These Project Roomkey placements are spread across 52 counties and 293 hotels. The counties are responsible for identifying which individuals need a Project Roomkey placement, and then moving those individuals into the rooms.

See below for video of the governor’s press conference, today. It begins at approximately the 4:00 minute mark.

Governor Gavin Newsom provides an update on the state’s initiative to secure hotel & motel rooms to protect homeless individuals from #COVID19.

Posted by California Governor on Tuesday, June 30, 2020


In April, Governor Newsom announced a reimbursement partnership with FEMA, whereby local, state, and tribal governments are eligible to 75 percent cost-share for Project Roomkey activities, including hotel and motel rooms and wraparound supports such as meals, security, and custodial services.

These emergency protective measures are protecting public health by isolating the medically-vulnerable, thinning out the shelter population for social distancing, slowing the rate of spread of COVID-19 and, in turn, flattening the curve.

Homeless policy leaders and local elected officials have long called for hotel/motel conversion as a strategy to bring housing for the homeless online quickly and cost effectively.

Nan Roman, President & CEO, National Alliance to End Homelessness: “The National Alliance to End Homelessness commends Governor Newsom and the State for their innovative and unwavering commitment to reduce homelessness via Homekey. Homekey is the logical and much-needed next step to Project Roomkey, California’s smart strategy to protect people experiencing homelessness in the COVID-19 pandemic. Homekey recognizes that homelessness is a public health AND a housing crisis and seizes the opportunity of the moment to increase the state’s affordable housing stock and target new units to those most in need.”

Philip Mangano, former Director of the U.S. Interagency Council on Homelessness for Presidents Obama and Bush: “Today Governor Newsom backs up his priority on homelessness with a $600 million investment to move homeless people off the streets and beyond shelters to starter homes. In his focus on housing through hotel/motel conversions the Governor is building on an initiative that reduced exposure to the virus and now offers a statewide strategic approach to produce more units faster and cheaper. That’s good for the taxpayer and good for homeless people.”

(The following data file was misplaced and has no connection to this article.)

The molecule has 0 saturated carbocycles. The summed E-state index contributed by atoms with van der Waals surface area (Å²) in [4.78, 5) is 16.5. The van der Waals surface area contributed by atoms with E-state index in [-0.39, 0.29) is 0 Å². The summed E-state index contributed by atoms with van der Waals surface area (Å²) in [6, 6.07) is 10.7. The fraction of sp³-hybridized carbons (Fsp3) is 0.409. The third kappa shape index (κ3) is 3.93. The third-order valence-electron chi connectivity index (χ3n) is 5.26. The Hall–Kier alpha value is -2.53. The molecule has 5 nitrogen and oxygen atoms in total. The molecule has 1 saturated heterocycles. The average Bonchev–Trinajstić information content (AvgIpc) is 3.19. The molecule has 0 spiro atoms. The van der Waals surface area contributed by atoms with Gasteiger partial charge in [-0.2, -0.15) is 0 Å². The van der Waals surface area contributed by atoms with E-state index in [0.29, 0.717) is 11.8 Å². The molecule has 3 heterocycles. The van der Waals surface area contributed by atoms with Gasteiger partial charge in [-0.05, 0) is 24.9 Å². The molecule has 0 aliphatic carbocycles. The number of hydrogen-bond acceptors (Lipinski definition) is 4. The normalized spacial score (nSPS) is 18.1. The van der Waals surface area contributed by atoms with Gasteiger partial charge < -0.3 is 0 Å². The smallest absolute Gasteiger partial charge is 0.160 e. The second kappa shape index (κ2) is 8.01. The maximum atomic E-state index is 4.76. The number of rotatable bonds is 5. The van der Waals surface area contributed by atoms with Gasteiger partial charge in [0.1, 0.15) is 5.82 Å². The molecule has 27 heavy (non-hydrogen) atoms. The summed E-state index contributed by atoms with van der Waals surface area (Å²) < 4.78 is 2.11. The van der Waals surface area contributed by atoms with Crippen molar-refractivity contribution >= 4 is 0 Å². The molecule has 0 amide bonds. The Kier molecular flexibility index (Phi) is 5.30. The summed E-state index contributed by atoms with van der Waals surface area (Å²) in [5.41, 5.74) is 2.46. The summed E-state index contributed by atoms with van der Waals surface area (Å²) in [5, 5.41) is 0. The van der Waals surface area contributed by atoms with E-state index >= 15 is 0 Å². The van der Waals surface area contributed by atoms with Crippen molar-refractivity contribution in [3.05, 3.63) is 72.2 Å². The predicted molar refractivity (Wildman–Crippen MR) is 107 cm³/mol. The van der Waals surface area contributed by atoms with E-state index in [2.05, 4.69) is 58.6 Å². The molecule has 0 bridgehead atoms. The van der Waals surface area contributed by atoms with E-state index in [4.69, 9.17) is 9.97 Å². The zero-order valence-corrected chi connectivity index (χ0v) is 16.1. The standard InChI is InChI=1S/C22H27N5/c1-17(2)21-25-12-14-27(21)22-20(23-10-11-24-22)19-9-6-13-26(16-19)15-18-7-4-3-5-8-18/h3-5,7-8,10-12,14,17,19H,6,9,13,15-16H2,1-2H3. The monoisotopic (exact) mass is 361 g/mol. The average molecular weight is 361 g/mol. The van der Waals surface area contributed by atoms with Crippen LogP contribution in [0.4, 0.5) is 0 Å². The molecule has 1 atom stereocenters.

San Jose Mayor Sam Liccardo, Chair of the Big City Mayors Coalition: “California’s big cities feel the crisis of homelessness most acutely. On behalf of my dozen colleagues in the Big City Mayors Coalition, I express deep appreciation to Governor Gavin Newsom and Legislative leadership for creating the Homekey program, demonstrating their commitment to partner with our cities to confront the urgent needs of our unhoused residents. In unprecedented and uncertain times, we are grateful for the strong commitment of our state elected leaders to supporting cities on the front line working to end homelessness and human suffering.”

Heidi Marston, Executive Director of the Los Angeles Homeless Services Authority (LAHSA): “We’re grateful to Governor Newsom for his leadership and support of Project Roomkey. As a result of his quick and decisive actions, we were able to shelter more than 4,000 people most vulnerable to contracting COVID-19, providing not only a roof over their heads but a safe space to isolate. Through this endeavor, we’ve proven we can bring people indoors quickly through strong partnerships between government, business, and community leaders. We have built momentum that we will hope will help us move folks from Project Roomkey into permanent housing.”

Tomiquia Moss, Founder & Chief Executive, All Home California: “California’s homelessness crisis preceded the COVID-19 pandemic. The State was creative in its response with the Project Roomkey initiative ensuring a safe housing response during this public health crisis. Recognizing the opportunity to purchase hotels and motels and provide housing options for people experiencing homelessness, California continues to demonstrate leadership in responding to this crisis. This approach will secure thousands of units statewide working in partnership with cities and counties and community based organizations. It will take strategies like these during this economic and public health crisis to ensure our most vulnerable residents aren’t left behind.”